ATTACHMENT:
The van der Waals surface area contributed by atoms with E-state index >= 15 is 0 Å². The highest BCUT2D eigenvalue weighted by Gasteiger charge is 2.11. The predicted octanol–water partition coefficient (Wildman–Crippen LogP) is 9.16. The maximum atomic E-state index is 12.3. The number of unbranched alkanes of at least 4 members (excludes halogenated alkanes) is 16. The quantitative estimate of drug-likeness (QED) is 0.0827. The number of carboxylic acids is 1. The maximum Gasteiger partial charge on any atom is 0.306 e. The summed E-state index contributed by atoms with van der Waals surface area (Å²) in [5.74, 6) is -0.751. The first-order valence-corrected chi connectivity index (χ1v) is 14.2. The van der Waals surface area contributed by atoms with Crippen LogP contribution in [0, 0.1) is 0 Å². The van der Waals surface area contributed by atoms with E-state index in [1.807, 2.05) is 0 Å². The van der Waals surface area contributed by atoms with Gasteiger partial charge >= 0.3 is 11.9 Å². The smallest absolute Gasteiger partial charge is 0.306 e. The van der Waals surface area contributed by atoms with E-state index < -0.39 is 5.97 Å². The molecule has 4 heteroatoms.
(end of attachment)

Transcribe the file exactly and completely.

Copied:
The van der Waals surface area contributed by atoms with E-state index >= 15 is 0 Å². The highest BCUT2D eigenvalue weighted by Gasteiger charge is 2.11. The predicted octanol–water partition coefficient (Wildman–Crippen LogP) is 9.16. The maximum atomic E-state index is 12.3. The number of unbranched alkanes of at least 4 members (excludes halogenated alkanes) is 16. The quantitative estimate of drug-likeness (QED) is 0.0827. The number of carboxylic acids is 1. The maximum Gasteiger partial charge on any atom is 0.306 e. The summed E-state index contributed by atoms with van der Waals surface area (Å²) in [5.74, 6) is -0.751. The first-order valence-corrected chi connectivity index (χ1v) is 14.2. The van der Waals surface area contributed by atoms with Crippen LogP contribution in [0, 0.1) is 0 Å². The van der Waals surface area contributed by atoms with E-state index in [1.807, 2.05) is 0 Å². The van der Waals surface area contributed by atoms with Gasteiger partial charge >= 0.3 is 11.9 Å². The smallest absolute Gasteiger partial charge is 0.306 e. The van der Waals surface area contributed by atoms with E-state index < -0.39 is 5.97 Å². The molecule has 4 heteroatoms.